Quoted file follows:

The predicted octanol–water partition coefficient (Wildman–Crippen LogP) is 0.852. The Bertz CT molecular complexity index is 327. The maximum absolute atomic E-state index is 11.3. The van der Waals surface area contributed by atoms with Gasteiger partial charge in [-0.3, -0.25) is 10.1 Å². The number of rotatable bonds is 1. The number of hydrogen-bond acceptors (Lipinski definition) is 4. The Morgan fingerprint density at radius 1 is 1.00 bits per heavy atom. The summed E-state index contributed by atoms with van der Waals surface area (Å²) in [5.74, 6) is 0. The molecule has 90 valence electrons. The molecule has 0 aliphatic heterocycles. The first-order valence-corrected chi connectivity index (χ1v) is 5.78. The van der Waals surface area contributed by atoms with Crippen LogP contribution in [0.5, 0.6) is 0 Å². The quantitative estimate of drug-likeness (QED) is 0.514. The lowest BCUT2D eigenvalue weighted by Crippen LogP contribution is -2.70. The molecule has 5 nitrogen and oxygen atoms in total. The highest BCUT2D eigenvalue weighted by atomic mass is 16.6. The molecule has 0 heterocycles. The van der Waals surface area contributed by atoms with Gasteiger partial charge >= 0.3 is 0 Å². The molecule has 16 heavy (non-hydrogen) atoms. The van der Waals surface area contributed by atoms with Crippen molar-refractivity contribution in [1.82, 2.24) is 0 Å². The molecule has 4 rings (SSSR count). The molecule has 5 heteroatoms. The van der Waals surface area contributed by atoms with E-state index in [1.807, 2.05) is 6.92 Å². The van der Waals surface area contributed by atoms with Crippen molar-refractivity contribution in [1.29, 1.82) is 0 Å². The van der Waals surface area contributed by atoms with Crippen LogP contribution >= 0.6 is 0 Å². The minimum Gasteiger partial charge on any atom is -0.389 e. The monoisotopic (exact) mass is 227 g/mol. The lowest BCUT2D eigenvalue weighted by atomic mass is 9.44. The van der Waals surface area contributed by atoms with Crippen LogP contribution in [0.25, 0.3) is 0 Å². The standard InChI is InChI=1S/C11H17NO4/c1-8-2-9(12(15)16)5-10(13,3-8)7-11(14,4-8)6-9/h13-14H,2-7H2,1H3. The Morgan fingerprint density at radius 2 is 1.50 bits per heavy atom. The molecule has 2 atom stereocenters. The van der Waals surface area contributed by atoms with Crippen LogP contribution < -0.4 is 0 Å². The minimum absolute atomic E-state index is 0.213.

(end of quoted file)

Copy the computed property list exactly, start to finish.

The predicted octanol–water partition coefficient (Wildman–Crippen LogP) is 0.852. The Bertz CT molecular complexity index is 327. The maximum absolute atomic E-state index is 11.3. The van der Waals surface area contributed by atoms with Gasteiger partial charge in [-0.3, -0.25) is 10.1 Å². The number of rotatable bonds is 1. The number of hydrogen-bond acceptors (Lipinski definition) is 4. The Morgan fingerprint density at radius 1 is 1.00 bits per heavy atom. The summed E-state index contributed by atoms with van der Waals surface area (Å²) in [5.74, 6) is 0. The molecule has 90 valence electrons. The molecule has 0 aliphatic heterocycles. The first-order valence-corrected chi connectivity index (χ1v) is 5.78. The van der Waals surface area contributed by atoms with Crippen LogP contribution in [0.5, 0.6) is 0 Å². The quantitative estimate of drug-likeness (QED) is 0.514. The lowest BCUT2D eigenvalue weighted by Crippen LogP contribution is -2.70. The molecule has 5 nitrogen and oxygen atoms in total. The highest BCUT2D eigenvalue weighted by atomic mass is 16.6. The molecule has 0 heterocycles. The van der Waals surface area contributed by atoms with Gasteiger partial charge >= 0.3 is 0 Å². The molecule has 16 heavy (non-hydrogen) atoms. The van der Waals surface area contributed by atoms with Crippen molar-refractivity contribution in [1.82, 2.24) is 0 Å². The molecule has 4 rings (SSSR count). The molecule has 5 heteroatoms. The van der Waals surface area contributed by atoms with E-state index in [1.807, 2.05) is 6.92 Å². The van der Waals surface area contributed by atoms with Crippen molar-refractivity contribution in [1.29, 1.82) is 0 Å². The van der Waals surface area contributed by atoms with Crippen LogP contribution >= 0.6 is 0 Å². The minimum Gasteiger partial charge on any atom is -0.389 e. The monoisotopic (exact) mass is 227 g/mol. The lowest BCUT2D eigenvalue weighted by atomic mass is 9.44. The van der Waals surface area contributed by atoms with Crippen LogP contribution in [0.25, 0.3) is 0 Å². The standard InChI is InChI=1S/C11H17NO4/c1-8-2-9(12(15)16)5-10(13,3-8)7-11(14,4-8)6-9/h13-14H,2-7H2,1H3. The Morgan fingerprint density at radius 2 is 1.50 bits per heavy atom. The molecule has 2 atom stereocenters. The van der Waals surface area contributed by atoms with Crippen LogP contribution < -0.4 is 0 Å². The minimum absolute atomic E-state index is 0.213.